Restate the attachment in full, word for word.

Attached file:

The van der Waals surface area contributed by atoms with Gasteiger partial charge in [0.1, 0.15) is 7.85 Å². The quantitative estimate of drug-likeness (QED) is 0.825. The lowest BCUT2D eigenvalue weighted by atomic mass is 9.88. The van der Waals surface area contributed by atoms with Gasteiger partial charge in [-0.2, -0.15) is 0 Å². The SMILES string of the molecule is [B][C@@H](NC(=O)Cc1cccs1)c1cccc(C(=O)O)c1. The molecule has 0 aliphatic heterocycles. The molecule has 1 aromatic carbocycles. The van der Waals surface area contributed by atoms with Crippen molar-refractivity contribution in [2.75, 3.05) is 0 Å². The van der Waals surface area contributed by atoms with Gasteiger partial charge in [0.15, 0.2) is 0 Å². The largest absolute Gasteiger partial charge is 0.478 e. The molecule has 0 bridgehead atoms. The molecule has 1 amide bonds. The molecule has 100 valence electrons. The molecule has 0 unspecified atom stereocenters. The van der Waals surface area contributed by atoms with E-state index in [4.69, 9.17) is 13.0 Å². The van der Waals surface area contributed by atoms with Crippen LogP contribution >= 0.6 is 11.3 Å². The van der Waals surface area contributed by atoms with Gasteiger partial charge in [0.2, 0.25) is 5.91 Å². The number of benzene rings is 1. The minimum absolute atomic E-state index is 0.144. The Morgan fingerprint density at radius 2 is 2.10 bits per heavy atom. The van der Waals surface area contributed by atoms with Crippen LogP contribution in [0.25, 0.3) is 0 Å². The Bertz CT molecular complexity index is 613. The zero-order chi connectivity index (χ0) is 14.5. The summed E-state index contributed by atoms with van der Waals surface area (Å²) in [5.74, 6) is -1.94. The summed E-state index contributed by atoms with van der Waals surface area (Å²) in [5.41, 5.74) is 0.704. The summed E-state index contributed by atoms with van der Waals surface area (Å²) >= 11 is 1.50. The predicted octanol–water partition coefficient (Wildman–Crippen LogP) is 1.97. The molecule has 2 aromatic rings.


The van der Waals surface area contributed by atoms with Gasteiger partial charge in [0.1, 0.15) is 7.85 Å². The quantitative estimate of drug-likeness (QED) is 0.825. The lowest BCUT2D eigenvalue weighted by atomic mass is 9.88. The van der Waals surface area contributed by atoms with Gasteiger partial charge in [-0.2, -0.15) is 0 Å². The SMILES string of the molecule is [B][C@@H](NC(=O)Cc1cccs1)c1cccc(C(=O)O)c1. The molecule has 0 aliphatic heterocycles. The molecule has 1 aromatic carbocycles. The van der Waals surface area contributed by atoms with Crippen molar-refractivity contribution in [2.75, 3.05) is 0 Å². The van der Waals surface area contributed by atoms with Gasteiger partial charge in [0.15, 0.2) is 0 Å². The largest absolute Gasteiger partial charge is 0.478 e. The molecule has 0 bridgehead atoms. The molecule has 1 amide bonds. The molecule has 100 valence electrons. The molecule has 0 unspecified atom stereocenters. The van der Waals surface area contributed by atoms with E-state index in [4.69, 9.17) is 13.0 Å². The van der Waals surface area contributed by atoms with Crippen LogP contribution >= 0.6 is 11.3 Å². The van der Waals surface area contributed by atoms with Gasteiger partial charge in [0.2, 0.25) is 5.91 Å². The number of benzene rings is 1. The minimum absolute atomic E-state index is 0.144. The Morgan fingerprint density at radius 2 is 2.10 bits per heavy atom. The van der Waals surface area contributed by atoms with Crippen LogP contribution in [0.25, 0.3) is 0 Å². The Bertz CT molecular complexity index is 613. The zero-order chi connectivity index (χ0) is 14.5. The summed E-state index contributed by atoms with van der Waals surface area (Å²) in [5.74, 6) is -1.94. The summed E-state index contributed by atoms with van der Waals surface area (Å²) in [5.41, 5.74) is 0.704. The summed E-state index contributed by atoms with van der Waals surface area (Å²) >= 11 is 1.50. The predicted octanol–water partition coefficient (Wildman–Crippen LogP) is 1.97. The molecule has 2 aromatic rings.